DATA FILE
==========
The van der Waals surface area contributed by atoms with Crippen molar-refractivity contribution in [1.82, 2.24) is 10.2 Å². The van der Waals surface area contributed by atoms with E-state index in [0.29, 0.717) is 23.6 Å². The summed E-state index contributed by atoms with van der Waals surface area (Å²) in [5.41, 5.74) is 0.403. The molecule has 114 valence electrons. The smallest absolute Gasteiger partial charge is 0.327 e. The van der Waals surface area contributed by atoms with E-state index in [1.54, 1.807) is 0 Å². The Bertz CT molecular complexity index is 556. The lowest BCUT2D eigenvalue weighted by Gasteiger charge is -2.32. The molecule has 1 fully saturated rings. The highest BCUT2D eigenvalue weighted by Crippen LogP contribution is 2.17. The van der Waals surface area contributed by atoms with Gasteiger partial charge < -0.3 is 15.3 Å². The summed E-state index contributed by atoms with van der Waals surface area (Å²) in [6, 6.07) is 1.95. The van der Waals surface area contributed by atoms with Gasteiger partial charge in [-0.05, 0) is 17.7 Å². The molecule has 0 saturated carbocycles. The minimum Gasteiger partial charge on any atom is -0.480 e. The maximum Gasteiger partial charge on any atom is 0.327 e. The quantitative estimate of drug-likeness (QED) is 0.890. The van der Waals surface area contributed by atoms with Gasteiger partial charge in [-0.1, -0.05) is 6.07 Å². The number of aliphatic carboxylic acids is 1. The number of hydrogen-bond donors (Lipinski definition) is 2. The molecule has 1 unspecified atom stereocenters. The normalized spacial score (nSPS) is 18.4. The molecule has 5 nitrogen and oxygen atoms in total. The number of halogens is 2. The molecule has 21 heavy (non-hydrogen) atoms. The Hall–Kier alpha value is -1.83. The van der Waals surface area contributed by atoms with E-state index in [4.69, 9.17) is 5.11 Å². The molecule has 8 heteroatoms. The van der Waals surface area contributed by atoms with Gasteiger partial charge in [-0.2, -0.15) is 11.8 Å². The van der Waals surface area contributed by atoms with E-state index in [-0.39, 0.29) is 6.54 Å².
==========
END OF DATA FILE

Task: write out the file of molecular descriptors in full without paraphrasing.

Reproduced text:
The van der Waals surface area contributed by atoms with Crippen molar-refractivity contribution in [1.82, 2.24) is 10.2 Å². The van der Waals surface area contributed by atoms with E-state index in [0.29, 0.717) is 23.6 Å². The summed E-state index contributed by atoms with van der Waals surface area (Å²) in [5.41, 5.74) is 0.403. The molecule has 114 valence electrons. The smallest absolute Gasteiger partial charge is 0.327 e. The van der Waals surface area contributed by atoms with E-state index in [1.54, 1.807) is 0 Å². The Bertz CT molecular complexity index is 556. The lowest BCUT2D eigenvalue weighted by Gasteiger charge is -2.32. The molecule has 1 fully saturated rings. The highest BCUT2D eigenvalue weighted by Crippen LogP contribution is 2.17. The van der Waals surface area contributed by atoms with Gasteiger partial charge < -0.3 is 15.3 Å². The summed E-state index contributed by atoms with van der Waals surface area (Å²) in [6, 6.07) is 1.95. The van der Waals surface area contributed by atoms with Gasteiger partial charge in [-0.05, 0) is 17.7 Å². The molecule has 0 saturated carbocycles. The minimum Gasteiger partial charge on any atom is -0.480 e. The maximum Gasteiger partial charge on any atom is 0.327 e. The quantitative estimate of drug-likeness (QED) is 0.890. The van der Waals surface area contributed by atoms with Gasteiger partial charge in [-0.1, -0.05) is 6.07 Å². The number of aliphatic carboxylic acids is 1. The number of hydrogen-bond donors (Lipinski definition) is 2. The molecule has 1 unspecified atom stereocenters. The normalized spacial score (nSPS) is 18.4. The molecule has 5 nitrogen and oxygen atoms in total. The number of halogens is 2. The molecule has 21 heavy (non-hydrogen) atoms. The Hall–Kier alpha value is -1.83. The van der Waals surface area contributed by atoms with E-state index in [4.69, 9.17) is 5.11 Å². The molecule has 8 heteroatoms. The van der Waals surface area contributed by atoms with Gasteiger partial charge in [-0.2, -0.15) is 11.8 Å². The van der Waals surface area contributed by atoms with E-state index in [-0.39, 0.29) is 6.54 Å².